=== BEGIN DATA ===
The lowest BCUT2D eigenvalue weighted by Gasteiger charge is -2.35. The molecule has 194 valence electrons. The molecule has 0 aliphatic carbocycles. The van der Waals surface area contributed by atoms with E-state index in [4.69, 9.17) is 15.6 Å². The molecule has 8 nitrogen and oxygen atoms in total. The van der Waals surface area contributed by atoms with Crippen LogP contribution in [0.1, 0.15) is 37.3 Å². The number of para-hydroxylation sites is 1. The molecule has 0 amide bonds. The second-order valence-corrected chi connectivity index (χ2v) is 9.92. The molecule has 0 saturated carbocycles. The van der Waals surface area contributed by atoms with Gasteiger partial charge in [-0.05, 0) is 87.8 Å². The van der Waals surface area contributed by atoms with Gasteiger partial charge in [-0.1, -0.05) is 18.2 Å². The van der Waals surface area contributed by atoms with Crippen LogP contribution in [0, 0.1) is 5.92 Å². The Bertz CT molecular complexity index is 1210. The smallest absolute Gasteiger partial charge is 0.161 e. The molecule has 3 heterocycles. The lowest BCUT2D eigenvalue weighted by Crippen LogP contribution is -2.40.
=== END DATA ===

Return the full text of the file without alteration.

The lowest BCUT2D eigenvalue weighted by Gasteiger charge is -2.35. The molecule has 194 valence electrons. The molecule has 0 aliphatic carbocycles. The van der Waals surface area contributed by atoms with E-state index in [4.69, 9.17) is 15.6 Å². The molecule has 8 nitrogen and oxygen atoms in total. The van der Waals surface area contributed by atoms with Crippen LogP contribution in [0.1, 0.15) is 37.3 Å². The number of para-hydroxylation sites is 1. The molecule has 0 amide bonds. The second-order valence-corrected chi connectivity index (χ2v) is 9.92. The molecule has 0 saturated carbocycles. The van der Waals surface area contributed by atoms with Gasteiger partial charge in [-0.05, 0) is 87.8 Å². The van der Waals surface area contributed by atoms with Gasteiger partial charge in [-0.1, -0.05) is 18.2 Å². The van der Waals surface area contributed by atoms with Crippen LogP contribution in [0, 0.1) is 5.92 Å². The Bertz CT molecular complexity index is 1210. The smallest absolute Gasteiger partial charge is 0.161 e. The molecule has 3 heterocycles. The lowest BCUT2D eigenvalue weighted by Crippen LogP contribution is -2.40.